New Europe College (NEC) is an independent Romanian institute for advanced study in the humanities and social sciences founded in 1994 by Professor Andrei Pleșu (philosopher, art historian, writer, Romanian Minister of Culture, 1990–1991, Romanian Minister of Foreign Affairs, 1997-1999) within the framework of the New Europe Foundation, established in 1994 as a private foundation subject to Romanian law.
Its impetus was the New Europe Prize for Higher Education and Research, awarded in 1993 to Professor Pleșu by a group of six institutes for advanced study (the Center for Advanced Study in the Behavioral Sciences, Stanford, the Institute for Advanced Study, Princeton, the National Humanities Center, Research Triangle Park, the Netherlands Institute for Advanced Study in Humanities and Social Sciences, Wassenaar, the Swedish Collegium for Advanced Study in the Social Sciences, Uppsala, and the Wissenschaftskolleg zu Berlin).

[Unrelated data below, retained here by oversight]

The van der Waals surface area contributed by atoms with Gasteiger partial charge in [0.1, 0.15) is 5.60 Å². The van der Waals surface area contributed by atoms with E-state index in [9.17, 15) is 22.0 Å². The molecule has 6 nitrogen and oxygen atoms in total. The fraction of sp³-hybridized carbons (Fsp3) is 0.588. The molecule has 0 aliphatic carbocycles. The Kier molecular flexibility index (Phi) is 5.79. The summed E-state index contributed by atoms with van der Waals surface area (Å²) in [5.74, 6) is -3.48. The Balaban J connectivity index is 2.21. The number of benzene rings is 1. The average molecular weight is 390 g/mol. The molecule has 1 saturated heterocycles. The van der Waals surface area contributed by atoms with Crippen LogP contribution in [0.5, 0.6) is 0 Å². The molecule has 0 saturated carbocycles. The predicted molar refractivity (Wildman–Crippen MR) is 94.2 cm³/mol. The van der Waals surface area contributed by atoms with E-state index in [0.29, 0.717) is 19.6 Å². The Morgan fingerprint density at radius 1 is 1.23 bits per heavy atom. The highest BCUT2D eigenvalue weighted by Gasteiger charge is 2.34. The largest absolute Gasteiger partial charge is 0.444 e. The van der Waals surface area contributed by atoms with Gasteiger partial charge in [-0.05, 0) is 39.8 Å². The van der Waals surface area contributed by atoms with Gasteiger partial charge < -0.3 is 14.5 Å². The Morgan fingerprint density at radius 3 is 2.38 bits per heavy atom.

Since 1994, the NEC community of fellows and alumni has enlarged to over 500 members. In 1998 New Europe College was awarded the prestigious Hannah Arendt Prize for its achievements in setting new standards in research and higher education. New Europe College is officially recognized by the Romanian Ministry of Education and Research as an institutional structure for postgraduate studies in the humanities and social sciences, at the level of advanced studies.
Focused primarily on individual research at an advanced level, NEC offers to young Romanian scholars and academics in the fields of humanities and social sciences, and to the foreign scholars invited as fellows appropriate working conditions, and provides an institutional framework with strong international links, acting as a stimulating environment for interdisciplinary dialogue and critical debates. The academic programs NEC coordinates, and the events it organizes aim at strengthening research in the humanities and social sciences and at promoting contacts between Romanian scholars and their peers worldwide.